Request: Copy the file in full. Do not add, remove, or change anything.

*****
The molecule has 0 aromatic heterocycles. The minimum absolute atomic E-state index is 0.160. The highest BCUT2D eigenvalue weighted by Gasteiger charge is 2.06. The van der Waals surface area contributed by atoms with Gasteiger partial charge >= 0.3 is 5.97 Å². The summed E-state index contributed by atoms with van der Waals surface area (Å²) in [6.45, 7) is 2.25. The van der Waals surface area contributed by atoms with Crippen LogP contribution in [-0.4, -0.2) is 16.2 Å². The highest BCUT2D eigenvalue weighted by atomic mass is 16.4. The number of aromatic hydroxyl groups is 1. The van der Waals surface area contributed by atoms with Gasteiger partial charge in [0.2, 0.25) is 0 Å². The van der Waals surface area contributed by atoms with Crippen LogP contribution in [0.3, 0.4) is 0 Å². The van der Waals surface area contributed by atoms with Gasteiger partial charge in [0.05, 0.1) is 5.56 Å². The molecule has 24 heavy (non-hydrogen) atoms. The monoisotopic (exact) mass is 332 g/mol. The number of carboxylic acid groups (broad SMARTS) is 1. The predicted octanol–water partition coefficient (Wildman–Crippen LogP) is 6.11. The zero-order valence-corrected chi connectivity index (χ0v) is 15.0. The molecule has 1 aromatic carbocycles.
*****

The molecule has 0 aromatic heterocycles. The minimum absolute atomic E-state index is 0.160. The highest BCUT2D eigenvalue weighted by Gasteiger charge is 2.06. The van der Waals surface area contributed by atoms with Gasteiger partial charge >= 0.3 is 5.97 Å². The summed E-state index contributed by atoms with van der Waals surface area (Å²) in [6.45, 7) is 2.25. The van der Waals surface area contributed by atoms with Crippen LogP contribution in [-0.4, -0.2) is 16.2 Å². The highest BCUT2D eigenvalue weighted by atomic mass is 16.4. The number of aromatic hydroxyl groups is 1. The van der Waals surface area contributed by atoms with Gasteiger partial charge in [0.2, 0.25) is 0 Å². The van der Waals surface area contributed by atoms with Crippen LogP contribution in [0.3, 0.4) is 0 Å². The van der Waals surface area contributed by atoms with Gasteiger partial charge in [0.05, 0.1) is 5.56 Å². The molecule has 24 heavy (non-hydrogen) atoms. The monoisotopic (exact) mass is 332 g/mol. The number of carboxylic acid groups (broad SMARTS) is 1. The predicted octanol–water partition coefficient (Wildman–Crippen LogP) is 6.11. The zero-order valence-corrected chi connectivity index (χ0v) is 15.0. The molecule has 1 aromatic carbocycles.